Single malt whisky - tasting notes

21 Jul 2011

Glen Grain Class (Malts of Scotland)

Posted by: Ruben Luyten In: * Grain

Apart from their single cask releases, Malts of Scotland also launched a “budget series” called the Glen Classes. These bottles have a different design and try to offer high quality for a small amount of money. Most of them are still single malts (grains) but the distilleries are not mentioned on the labels, so they might change as batches sell out.

When launched last year, there was Glen First Class (a Glenfarclas distilled in 2000) and Glen Peat Class (17yo vatted Islay malt). Recently they were joined by Glen Speyside Class (18yo Glenrothes) and this Glen Grain Class, a vatting of 4 sherry butts filled at the North British distillery in 2000.

 

Glen Grain ClassGlen Grain Class 2000
(50%, Malts of Scotland 2011, batch n°1)

Nose: not the vanilla / coconut combo I was expecting. Lighter, definitely mintier and less warm. Hints of grapes and green banana. Sawdust. Fresh herbs. Overall a bit alcoholic, like wodka or schnapps. Hints of unlit matches. Not bad actually, just not the expected grain profile. Mouth: sweet start (powder sugar, grain cookies), evolving to herbs again (gin or schnapps) and finally moving in the direction of drier, slightly bitter flavours. Pepper. Apples maybe. Where’s the sherry? Finish: slightly hot, bittersweet with spices.

Clean grain whisky without much sherry influence. It may be pure but also quite atypical and slightly disappointing. I’ve heard the Glen Speyside Class is much better, I should really try that one as well. Around € 30.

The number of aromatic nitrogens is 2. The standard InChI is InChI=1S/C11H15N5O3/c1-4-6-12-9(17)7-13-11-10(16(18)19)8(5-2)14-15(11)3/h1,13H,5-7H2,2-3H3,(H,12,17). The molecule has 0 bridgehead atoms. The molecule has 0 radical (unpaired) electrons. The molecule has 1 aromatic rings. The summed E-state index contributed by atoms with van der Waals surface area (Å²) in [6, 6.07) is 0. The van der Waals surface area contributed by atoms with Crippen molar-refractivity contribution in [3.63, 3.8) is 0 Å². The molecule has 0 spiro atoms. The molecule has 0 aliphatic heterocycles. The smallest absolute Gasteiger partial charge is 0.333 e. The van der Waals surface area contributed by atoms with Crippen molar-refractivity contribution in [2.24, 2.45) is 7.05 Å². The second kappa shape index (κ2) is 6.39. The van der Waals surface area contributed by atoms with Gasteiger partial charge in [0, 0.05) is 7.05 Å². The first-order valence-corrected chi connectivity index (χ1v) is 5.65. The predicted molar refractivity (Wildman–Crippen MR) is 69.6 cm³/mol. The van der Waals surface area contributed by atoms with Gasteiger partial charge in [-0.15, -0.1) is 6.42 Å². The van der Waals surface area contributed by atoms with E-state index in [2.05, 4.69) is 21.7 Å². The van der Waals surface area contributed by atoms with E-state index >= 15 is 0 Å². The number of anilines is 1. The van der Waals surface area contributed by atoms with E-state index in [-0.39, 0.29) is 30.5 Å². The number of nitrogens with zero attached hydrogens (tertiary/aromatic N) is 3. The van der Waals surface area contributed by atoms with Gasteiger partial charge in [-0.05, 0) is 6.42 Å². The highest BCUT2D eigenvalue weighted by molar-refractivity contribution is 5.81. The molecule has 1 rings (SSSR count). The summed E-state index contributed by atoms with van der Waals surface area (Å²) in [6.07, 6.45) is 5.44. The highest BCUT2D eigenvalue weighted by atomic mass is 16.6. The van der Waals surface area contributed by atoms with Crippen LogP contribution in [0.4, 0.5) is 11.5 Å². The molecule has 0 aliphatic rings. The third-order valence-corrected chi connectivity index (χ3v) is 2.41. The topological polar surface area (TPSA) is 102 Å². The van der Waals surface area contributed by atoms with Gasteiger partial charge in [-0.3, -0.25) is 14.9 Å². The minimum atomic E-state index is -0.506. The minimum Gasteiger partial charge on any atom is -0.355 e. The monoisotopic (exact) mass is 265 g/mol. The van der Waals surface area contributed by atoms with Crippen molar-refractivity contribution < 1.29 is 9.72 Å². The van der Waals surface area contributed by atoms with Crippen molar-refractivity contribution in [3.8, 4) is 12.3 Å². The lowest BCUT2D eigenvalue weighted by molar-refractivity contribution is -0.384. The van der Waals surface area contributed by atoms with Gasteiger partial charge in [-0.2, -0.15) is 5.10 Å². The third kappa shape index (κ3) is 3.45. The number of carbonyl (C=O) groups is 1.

Score: 72/100

Glen Grain Class (Malts of Scotland) 1.5 Ruben Luyten 2011-07-21
  • http://blog.whivie.be Mark Dermul

    When you say that the two previous releases ‘were replaced by’ the two new ones, do you mean the Glen First and Glen Peat classes are no longer produced? I was under the impression that these so-called ‘steady crackers’ are here to stay, produced continuously. At least, that’s what their adds say.

  • http://www.whiskynotes.be Ruben

    You’re probably right about that. Changed the text a little.

  • Pingback: Glen Speyside Class (Malts of Scotland) | WhiskyNotes()

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  • Tony: Well the 1401 batch 8 could be found easily in most places for £200 - indeed I got one for £180 with a discount. The £225 price was a bit high and
  • WhiskyNotes: Don't just look at the UK - it's not always representative for the rest of the world. The last 1401 for Europe was batch 8. I bought that one for €
  • Sam: Nicely written notes, not rated this myself yet. Just to confirm, it's nowhere near a 40% price rise though. The last 1401 released in the UK was at

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1659 notes by Ruben

WhiskyNotes - Ruben LuytenThis blog is my personal collection of impressions, written while searching for the ultimate single malt whisky.